He expanded CalArts’ presence in the Santa Clarita Valley, founded the Community Arts Partnership (CAP), pushed for the creation of REDCAT (Roy and Edna Disney/CalArts Theater), opened the Wild Beast Music Pavilion and established the school’s 2030 plan.
“Every great book and movie has an ending and this is the end of one chapter at the end of Steven’s life and he is going to begin something else,” Bossert said. “I can tell you this that he has cemented his legacy at CalArts.”
CalArts’ African Music and Dance Program
The African Music and Dance program opened at CalArts in 1970. Since its inception, the program has grown to include students from every discipline and continues to influence musicians from the Herb Albert School of Music.
The program includes an intensive study of music and dance from the Ewe people of Ghana with visiting artists covering repertoire from other African cultures, according to the CalArts’ website.
Nani Agbeli, director of African Music and Dance program, joined the school two years ago with a goal of making the program a collaborative one; and he succeeded.
“Right now I have interest from almost all the schools at CalArts that are in my African programs,” Agbeli said. “I’m really happy that that path is being created and really happy that the program is so collaborative.”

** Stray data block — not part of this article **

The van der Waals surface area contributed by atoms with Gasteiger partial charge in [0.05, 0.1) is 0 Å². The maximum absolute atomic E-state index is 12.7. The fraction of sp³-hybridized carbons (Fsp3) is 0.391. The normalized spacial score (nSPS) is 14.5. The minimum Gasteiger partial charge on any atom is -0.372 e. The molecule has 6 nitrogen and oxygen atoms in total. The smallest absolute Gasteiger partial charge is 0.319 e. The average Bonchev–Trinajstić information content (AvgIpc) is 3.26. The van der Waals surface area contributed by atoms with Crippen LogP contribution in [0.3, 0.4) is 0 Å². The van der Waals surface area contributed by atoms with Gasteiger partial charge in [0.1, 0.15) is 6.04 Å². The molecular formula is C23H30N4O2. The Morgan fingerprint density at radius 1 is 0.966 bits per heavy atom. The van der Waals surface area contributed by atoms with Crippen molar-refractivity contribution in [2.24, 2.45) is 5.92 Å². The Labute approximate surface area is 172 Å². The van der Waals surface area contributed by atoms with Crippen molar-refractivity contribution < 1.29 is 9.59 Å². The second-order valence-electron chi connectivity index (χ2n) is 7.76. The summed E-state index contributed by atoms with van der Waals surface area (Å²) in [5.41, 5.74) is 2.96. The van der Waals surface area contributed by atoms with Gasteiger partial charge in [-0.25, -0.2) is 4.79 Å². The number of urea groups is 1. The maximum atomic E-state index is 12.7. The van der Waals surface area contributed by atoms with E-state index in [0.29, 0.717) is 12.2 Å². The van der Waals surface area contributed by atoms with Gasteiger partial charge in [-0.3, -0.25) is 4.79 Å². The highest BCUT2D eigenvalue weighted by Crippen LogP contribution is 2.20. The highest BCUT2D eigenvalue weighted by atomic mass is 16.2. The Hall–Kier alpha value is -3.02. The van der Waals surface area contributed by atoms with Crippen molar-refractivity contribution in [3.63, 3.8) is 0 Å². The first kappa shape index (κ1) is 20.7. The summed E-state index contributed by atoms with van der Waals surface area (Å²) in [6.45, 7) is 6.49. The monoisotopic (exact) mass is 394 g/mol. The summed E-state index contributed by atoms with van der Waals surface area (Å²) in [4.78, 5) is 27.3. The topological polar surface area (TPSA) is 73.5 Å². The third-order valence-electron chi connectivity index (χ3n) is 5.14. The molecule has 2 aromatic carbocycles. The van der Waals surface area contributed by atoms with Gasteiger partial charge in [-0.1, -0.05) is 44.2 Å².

Kevin Koteles, an African Music and Dance program major, said the main reason he came to CalArts was to be involved in a community-based music program, like the one Agbeli built.
“As far as collaboration, this place is perfect for it,” Koteles said. “So many different people are influenced and inspired by this music, but then the reaction to that is so different.”
Tanya Orellana, a Scene Design Program major who has spent three semesters in Agbeli’s class, said the program allows her to get to know people from different métiers, or trades of study.
“Every métier is represented in the classes and it’s a really nice place to meet people,” Orellana said.
Agbeli is grateful that CalArts is a welcoming environment that encourages cross-cultural exchange and participation of different ethnicities in the African Music and Dance program.
“That’s one thing I like about CalArts, is everybody is welcome and they come in so seriously and so energetic and try to hit the level that is demanded,” he said.